Also, the traditional dress of South Asians and Arabs can often camouflage a widening waistline. As the same clothes can be easily worn by just loosening the drawstring, quite frequently a girl may not even realize that the pounds have piled on. Western clothing where the waistband has set notches usually sets alarm bells ringing earlier.
Additionally the hot and humid weather for 4-5 months in the year deters most people from walking or cycling to work or walking to fulfill errands. This then entails travelling by car for even the shortest of distances and you can see how activity levels are markedly lower than they would be in cooler climes. People should compensate for their lack of normal activity by incorporating some sort of a fitness program into their daily lifestyles. That being said, just being aware of what one eats and what one burns is a simple way of keeping PCOS at bay.
9. Are cases here more prevalent than elsewhere in the world?
Yes. As pointed indicated earlier, Dubai with its Gulf Arab and South Asian population is home to people with some of the highest levels of Diabetes and insulin resistance in the world. This is a fertile breeding ground for the development of PCOS. Add to this the high incidence of obesity and you can see how PCOS can develop into “epidemic proportions”.
In my own practice 40-50% of the women who walk in have PCOS. This is not unusual because Conceive is a fertility hospital and women with PCOS would naturally gravitate towards a medical facility like ours. I evaluated the levels of PCOS in the “normal” female population in different ethnic backgrounds here in the UAE. While the Caucasian women had only 10-12 percent, the South Asian and Gulf Arab women indicated a 40 and 35 percent prevalence of PCOS. Of these South Asian and Gulf Arab women with PCOS, 96.5 percent of the South Asian women and 80.9 percent of the Gulf Arab women were insulin resistant. These figures are staggeringly alarming when compared to World Literature figures of PCOS women with insulin resistance (50-70 percent). The figures indicate that insulin resistant women with PCOS are destined to develop Diabetes Mellitus at some point in their lives.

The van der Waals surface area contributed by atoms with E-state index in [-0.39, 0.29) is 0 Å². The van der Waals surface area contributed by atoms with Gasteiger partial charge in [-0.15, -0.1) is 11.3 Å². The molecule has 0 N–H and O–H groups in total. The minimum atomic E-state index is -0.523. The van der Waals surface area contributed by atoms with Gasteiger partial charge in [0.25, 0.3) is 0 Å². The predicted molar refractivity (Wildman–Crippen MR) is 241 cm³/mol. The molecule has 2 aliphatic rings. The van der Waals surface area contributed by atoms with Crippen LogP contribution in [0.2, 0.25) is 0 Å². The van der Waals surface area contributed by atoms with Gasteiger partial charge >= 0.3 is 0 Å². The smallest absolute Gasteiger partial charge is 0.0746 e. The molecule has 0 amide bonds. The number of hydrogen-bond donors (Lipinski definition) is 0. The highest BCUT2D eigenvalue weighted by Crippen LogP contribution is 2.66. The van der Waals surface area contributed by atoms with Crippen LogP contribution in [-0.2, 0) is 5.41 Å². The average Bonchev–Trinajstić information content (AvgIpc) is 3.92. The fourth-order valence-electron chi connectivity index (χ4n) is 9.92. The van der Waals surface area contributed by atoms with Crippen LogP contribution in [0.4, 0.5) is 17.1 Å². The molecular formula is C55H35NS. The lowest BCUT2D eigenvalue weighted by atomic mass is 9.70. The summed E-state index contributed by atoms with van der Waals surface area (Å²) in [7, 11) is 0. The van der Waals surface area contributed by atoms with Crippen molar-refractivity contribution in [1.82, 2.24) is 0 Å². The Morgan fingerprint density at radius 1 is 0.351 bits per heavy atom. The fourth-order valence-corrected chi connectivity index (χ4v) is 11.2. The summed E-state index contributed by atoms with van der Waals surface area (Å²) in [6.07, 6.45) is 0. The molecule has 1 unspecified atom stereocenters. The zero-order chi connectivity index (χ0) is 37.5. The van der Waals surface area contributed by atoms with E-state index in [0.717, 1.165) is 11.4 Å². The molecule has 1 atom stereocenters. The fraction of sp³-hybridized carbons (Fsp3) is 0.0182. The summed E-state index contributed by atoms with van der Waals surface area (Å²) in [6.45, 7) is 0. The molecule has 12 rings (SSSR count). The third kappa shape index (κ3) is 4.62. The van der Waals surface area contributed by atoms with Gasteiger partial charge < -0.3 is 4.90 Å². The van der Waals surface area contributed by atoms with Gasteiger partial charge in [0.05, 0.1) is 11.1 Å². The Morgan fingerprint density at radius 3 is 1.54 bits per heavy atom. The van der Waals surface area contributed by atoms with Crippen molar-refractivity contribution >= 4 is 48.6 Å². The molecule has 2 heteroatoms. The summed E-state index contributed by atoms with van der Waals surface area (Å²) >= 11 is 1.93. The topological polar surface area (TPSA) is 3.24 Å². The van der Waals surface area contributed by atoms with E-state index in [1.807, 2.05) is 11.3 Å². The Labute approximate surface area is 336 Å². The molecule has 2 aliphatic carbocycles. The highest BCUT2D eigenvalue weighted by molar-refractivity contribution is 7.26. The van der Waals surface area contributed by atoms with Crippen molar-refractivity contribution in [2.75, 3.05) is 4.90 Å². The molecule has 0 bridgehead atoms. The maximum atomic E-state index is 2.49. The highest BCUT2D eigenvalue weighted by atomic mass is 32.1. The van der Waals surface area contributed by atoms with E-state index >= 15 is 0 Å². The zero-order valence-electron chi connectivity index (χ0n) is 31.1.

10. Celebrities like Victoria Beckham say they have PCOS. But she’s had four children. Does this send a positive message?
Yes it does! Victoria Beckham does have PCOS but has kept it in check by controlling her Body Mass Index probably by regulating her dietary intake of calories and increasing her calorie burning through a rigorous fitness regime. So in that sense, yes she is inspirational for women with PCOS.
Brief about Dr. Pankaj Shrivastav:
He is one of the most successful, well known and the best fertility doctor in Dubai. He is director of Conceive which is also a well known fertility clinic Dubai.
– Dr. Pankaj Shrivastav,
– Director of Conceive, The Gynaecology & Fertility Hospital